New Lease on Life for Group I Plants?


Global supply of API Group I base oils will shrink to just half of the worlds total over the next decade, down from about two-thirds today, but thanks to the rising price of wax, existing Group I plants may enjoy a new lease on life, according to consultancy Kline & Co.

In a webinar yesterday, Milind Phadke, India-based project manager in Klines Energy Practice, offered highlights on the outlook for Group I base oil plants from Klines new study, Competitive Analysis of the Global Lubricant Base Stock Industry 2009.

Todays base oil environment is marked by a shift away from Group I toward Groups II and III on both the demand and supply sides, said Phadke. Group I is exiting automotive formulations, a process thats already complete in North America and Europe and is continuing inand Asia. This leads to a decline in Group I demand, so vulnerable, high costGroup I plants have and will close down, particularly in North America and Europe.

In anticipation of future quality requirements, new base oil capacities are all Group II or III, Phadke continued, leading to a Group II/III surplus and Group I deficit, particularly a deficit of heavy neutrals and bright stocks. This leads to a substitution push by Groups II/III into Group I applications, particularly in Asia. And the cycle continues, resulting in a steady decline in Group I demand.

This trend clearly operated from 2001 to 2007, said Phadke. In 2001, Group I accounted for 84 percent of the worlds base oil supply. By 2007 it dropped to just 68 percent.

Kline predicts the trend continuing for the next 10 to 15 years, said Phadke. By 2015 Kline expects Group I to account for just 54 percent of global base oil supply, sinking to 51 percent by 2020.

Plant closures are not the only impact of this cycle. It also leads to a reduction in wax supply. With wax demand continuing to be fairly strong, wax prices have increased relative to other feedstocks. And this improves the cost competitiveness of existing Group I plants, Phadke said. It makes these plants look cost competitive.

Another important consequence of the increase in wax prices, he continued, is the increase in the cost of making Group III base stocks using slack wax isomerization. This technique is no longer economically viable, Phadke declared. Wax isomerization destroys value rather than creating value. You make more money selling the slack wax itself. This helps explain why Group III was so tight in Europe in the second half of 2008.

Its very significant, Phadke noted, that in mid-2008 the net material costs of manufacturing Group I dropped below Group II costs. All Group I plants are old and fully depreciated, while most Group II plants are young, with depreciation charges, so Group I plants have a cost advantage right now.

Im not suggesting a Group I renaissance. There are basic problems. Technical demand is declining and that wont go away, said Phadke. But existing Group I plants have a new lease on life thanks to wax pricing, especially for companies with interests in the wax business.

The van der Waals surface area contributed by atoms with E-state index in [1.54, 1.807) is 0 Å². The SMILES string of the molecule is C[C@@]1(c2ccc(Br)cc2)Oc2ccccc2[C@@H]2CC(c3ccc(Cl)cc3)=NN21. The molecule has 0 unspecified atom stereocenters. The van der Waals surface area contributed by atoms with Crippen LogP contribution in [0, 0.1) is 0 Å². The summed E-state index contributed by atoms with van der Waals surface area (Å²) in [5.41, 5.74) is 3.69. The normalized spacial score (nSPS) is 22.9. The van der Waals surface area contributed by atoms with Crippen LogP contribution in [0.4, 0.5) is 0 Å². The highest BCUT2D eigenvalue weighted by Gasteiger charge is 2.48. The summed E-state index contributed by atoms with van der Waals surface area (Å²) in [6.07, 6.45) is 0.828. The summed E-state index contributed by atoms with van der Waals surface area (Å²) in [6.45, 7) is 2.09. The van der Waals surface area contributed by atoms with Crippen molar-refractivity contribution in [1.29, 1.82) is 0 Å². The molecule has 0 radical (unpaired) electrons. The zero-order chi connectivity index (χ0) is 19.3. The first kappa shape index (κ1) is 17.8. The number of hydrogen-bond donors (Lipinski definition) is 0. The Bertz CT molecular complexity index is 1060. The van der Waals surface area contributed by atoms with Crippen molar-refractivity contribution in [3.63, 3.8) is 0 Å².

Phadke offered another challenge to the conventional viewpoint that Group II is always cheaper to make. Group II is on the middle of the cost-per-barrel curve for all base oil plants, Phadke contended. Group I wax producers can be more economical.

Excluding outliers, the cash cost to manufacture Group I varies from $97 per barrel to $105 per barrel, he said, a fairly narrow range. Phadke clarified that cash cost is the cost of feedstock offset by credit on byproducts such as wax or asphalt, plus chemicals, utilities, manpower, maintenance, overhead and depreciation.

The more costly slack wax is, the lower the cost per barrel to produce Group I base stocks, said Phadke. Declining Group I supply could bring much higher slack wax prices.

Turning to the outlook for Group I plants, Phadke described three kinds of owners.

First are the companies with base stock supply portfolios of one or more plants for merchant supply. Examples include ExxonMobil and Shell. These owners will continually ask, do we have the right mix of products the market needs today and tomorrow? They will upgrade or shut down Group I plants, based on rational economic factors.

Second are the supply-chain-optimization owners, lube marketers that are backward integrated into base oils to reduce costs. Examples include national oil companies, and independent companies such as Calumet, American Refining Group and H&R Chemische with industrial or private label niches. These owners must upgrade or shut down if their in-house Group I demand falters, but they will continue to make and use Group I as long as possible. For example, they will buy or make Group III to use as a correction fluid, to continue participating in the engine oil market. There is no real threat of closure by these Group I plants.

The third category of owner, said Phadke, is the inherited base stock business, owners of plants acquired along with fuels refineries. These owners have little or no interest in base stocks and specialties. The base stock is just a cash cow. Their concern is whether the base stock plant is the best use of VGO [vacuum gas oil] and other resources. As long, but only as long as the answer is yes, their Group I production will continue.

Kline, based in Little Falls, N.J., has just published Competitive Analysis of the Global Lubricant Base Stock Industry 2009, its in-depth analysis of the manufacturing costs and competitive positions of 102 base stock plants worldwide, including the principal Groups I, II and III paraffinic plants and naphthenic plants. The cost of the complete study is $57,000; portions of the study can also be purchased, such as geographic areas or plant types or individual plant information.

Information about this and other Kline studies is available at

Related Topics

Market Topics